I arrived outside the large studio room filled with stationary bikes, surrounded by middle-aged French people in specialized, butt-padded riding pants and dedicated cycling shoes with clips on the soles. I immediately began to feel like I’d made a mistake, but a nice woman held the door open for me and inertia plus curiosity pulled me inside. There were already some, including the trainer, pedaling before the class, warming up their legs for the onslaught to come. I found my seat (34, twice my lucky number 17), which was next to a semi-pro-looking cyclist in a tight spandex outfit; about 6’6” without the cycling shoes. He immediately clicked his bike into his proper height settings, and I noticed then that mine probably needed some adjusting too. The next 10 minutes were me, getting up on the bike—hmm, that’s not right—getting off and clicking up or down, until I was positioned similarly to the instructor on her raised platform at the head of the class. Just as she began the countdown to the first song and I leaned forward hard to bear down, I felt a large shadow loom over me and without a word, the cyclist guy clicks my handlebars into place. Without his watchful eye, I would’ve launched myself across the room by the start of the second chorus.
C and I also met our first couple in Lausanne this week that may just become our good friends, if we’re lucky. I’ll call them “The Italians” for now, because…they’re Italian. C met Mr. Italy at work, and bonded over their mutual recent relocations to Switzerland. Ms. Italy is looking for new employment here in Lausanne, which gave her and me something to chat about. Thankfully they were both fluent in English, so that although we met in a crowded bar on a Thursday night in the heart of town, we were all shouting across the table in the same language. I of course geeked out over Italian wine, and they told me about a wine superstore in Milan called “Signorvino”; a place with shelves of great bottles and an eating area inside. I joked that it sounded like the IKEA of wine; they politely shook their heads: no.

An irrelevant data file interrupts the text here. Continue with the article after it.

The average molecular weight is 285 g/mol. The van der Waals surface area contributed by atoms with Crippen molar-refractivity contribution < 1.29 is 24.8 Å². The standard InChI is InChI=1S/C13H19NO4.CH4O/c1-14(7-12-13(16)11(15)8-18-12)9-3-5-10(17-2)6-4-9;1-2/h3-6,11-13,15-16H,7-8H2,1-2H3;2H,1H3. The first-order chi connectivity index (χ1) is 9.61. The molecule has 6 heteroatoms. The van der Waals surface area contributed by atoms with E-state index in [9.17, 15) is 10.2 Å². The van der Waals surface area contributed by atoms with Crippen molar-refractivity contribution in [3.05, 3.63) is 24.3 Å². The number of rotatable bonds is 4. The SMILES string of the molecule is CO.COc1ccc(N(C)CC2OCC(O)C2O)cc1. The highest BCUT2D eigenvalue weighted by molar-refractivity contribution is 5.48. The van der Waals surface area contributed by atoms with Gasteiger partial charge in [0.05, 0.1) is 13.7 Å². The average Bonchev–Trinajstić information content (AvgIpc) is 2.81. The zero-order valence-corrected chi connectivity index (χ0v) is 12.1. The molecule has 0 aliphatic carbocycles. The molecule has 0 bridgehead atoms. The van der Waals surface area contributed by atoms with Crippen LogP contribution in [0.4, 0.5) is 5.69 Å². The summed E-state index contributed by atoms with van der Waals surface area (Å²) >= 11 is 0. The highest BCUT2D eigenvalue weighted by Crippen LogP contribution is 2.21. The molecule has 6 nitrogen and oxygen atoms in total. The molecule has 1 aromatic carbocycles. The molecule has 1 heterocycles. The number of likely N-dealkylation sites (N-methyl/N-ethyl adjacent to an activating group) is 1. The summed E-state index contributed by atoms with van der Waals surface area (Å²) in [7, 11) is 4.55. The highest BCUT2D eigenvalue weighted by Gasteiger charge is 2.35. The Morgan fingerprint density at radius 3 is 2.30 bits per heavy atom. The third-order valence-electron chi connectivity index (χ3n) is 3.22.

Ms. Italy had actually not even begun to learn French, instead leaning heavily on her native Italian to point her in the right direction in tight spots. She told me with a wide grin that in most cases, if she spoke quickly enough, people didn’t necessarily pick out that she wasn’t speaking their language. But at some points in the past few months, she told me, the situation had been inescapable. “That’s when” she said, “I have to use my kamikaze French.” Ms. Italy, seeing the cards stacked and that she must find a way to communicate, throws everything she’s got at the wall—a proverbial linguistic nosedive. I had to interrupt C in the middle of his conversation to tell him that I had just heard my new favorite phrase. I was inspired, and plan on luring Mr. and Ms. I over to our apartment soon with the promise of tacos and whiskey.
Another week down, and the days here seem to be ticking away faster with each chime of the cathedral bells. I received my studio stuff and am eager to get it all plugged in and fired up today, just as soon as I finish my huge, pre-birthday apartment cleaning. For now, it’s Allie, signing off until next week with news of my first visit to France to see C’s family since my relocation. Here’s hoping for blue skies, a clear flight path, and pure, unadulterated gumption to press on through any clouds that come across my windscreen.